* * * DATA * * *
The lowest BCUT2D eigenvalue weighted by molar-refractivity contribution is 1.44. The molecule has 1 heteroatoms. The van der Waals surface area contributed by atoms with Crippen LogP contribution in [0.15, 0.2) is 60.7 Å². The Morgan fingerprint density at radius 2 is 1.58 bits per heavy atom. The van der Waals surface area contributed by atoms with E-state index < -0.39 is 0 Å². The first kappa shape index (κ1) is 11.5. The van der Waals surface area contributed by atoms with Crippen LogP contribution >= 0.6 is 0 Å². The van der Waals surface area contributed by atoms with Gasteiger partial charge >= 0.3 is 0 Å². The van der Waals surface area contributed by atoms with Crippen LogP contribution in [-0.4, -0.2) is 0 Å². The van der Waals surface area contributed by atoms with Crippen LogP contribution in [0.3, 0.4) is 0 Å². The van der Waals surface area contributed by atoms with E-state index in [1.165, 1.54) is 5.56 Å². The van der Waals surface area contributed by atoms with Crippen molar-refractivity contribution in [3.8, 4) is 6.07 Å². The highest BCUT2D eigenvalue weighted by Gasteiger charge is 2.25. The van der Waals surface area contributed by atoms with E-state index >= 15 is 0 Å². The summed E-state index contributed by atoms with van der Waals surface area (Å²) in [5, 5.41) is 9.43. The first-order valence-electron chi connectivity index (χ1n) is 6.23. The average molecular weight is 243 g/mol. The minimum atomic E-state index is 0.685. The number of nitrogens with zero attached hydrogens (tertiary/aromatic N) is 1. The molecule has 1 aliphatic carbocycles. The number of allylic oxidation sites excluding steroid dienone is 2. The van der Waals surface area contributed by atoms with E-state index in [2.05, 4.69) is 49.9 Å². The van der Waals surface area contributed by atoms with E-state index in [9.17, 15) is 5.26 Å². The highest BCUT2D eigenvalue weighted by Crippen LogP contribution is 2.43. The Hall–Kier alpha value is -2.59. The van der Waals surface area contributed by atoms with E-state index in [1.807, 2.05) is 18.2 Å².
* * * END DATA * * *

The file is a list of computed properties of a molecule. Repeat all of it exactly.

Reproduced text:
The lowest BCUT2D eigenvalue weighted by molar-refractivity contribution is 1.44. The molecule has 1 heteroatoms. The van der Waals surface area contributed by atoms with Crippen LogP contribution in [0.15, 0.2) is 60.7 Å². The Morgan fingerprint density at radius 2 is 1.58 bits per heavy atom. The van der Waals surface area contributed by atoms with E-state index < -0.39 is 0 Å². The first kappa shape index (κ1) is 11.5. The van der Waals surface area contributed by atoms with Crippen LogP contribution >= 0.6 is 0 Å². The van der Waals surface area contributed by atoms with Gasteiger partial charge >= 0.3 is 0 Å². The van der Waals surface area contributed by atoms with Crippen LogP contribution in [-0.4, -0.2) is 0 Å². The van der Waals surface area contributed by atoms with Crippen LogP contribution in [0.3, 0.4) is 0 Å². The van der Waals surface area contributed by atoms with E-state index in [1.165, 1.54) is 5.56 Å². The van der Waals surface area contributed by atoms with Crippen molar-refractivity contribution in [3.8, 4) is 6.07 Å². The highest BCUT2D eigenvalue weighted by Gasteiger charge is 2.25. The van der Waals surface area contributed by atoms with E-state index >= 15 is 0 Å². The summed E-state index contributed by atoms with van der Waals surface area (Å²) in [5, 5.41) is 9.43. The first-order valence-electron chi connectivity index (χ1n) is 6.23. The average molecular weight is 243 g/mol. The minimum atomic E-state index is 0.685. The number of nitrogens with zero attached hydrogens (tertiary/aromatic N) is 1. The molecule has 1 aliphatic carbocycles. The number of allylic oxidation sites excluding steroid dienone is 2. The van der Waals surface area contributed by atoms with E-state index in [2.05, 4.69) is 49.9 Å². The van der Waals surface area contributed by atoms with E-state index in [9.17, 15) is 5.26 Å². The highest BCUT2D eigenvalue weighted by Crippen LogP contribution is 2.43. The Hall–Kier alpha value is -2.59. The van der Waals surface area contributed by atoms with E-state index in [1.807, 2.05) is 18.2 Å².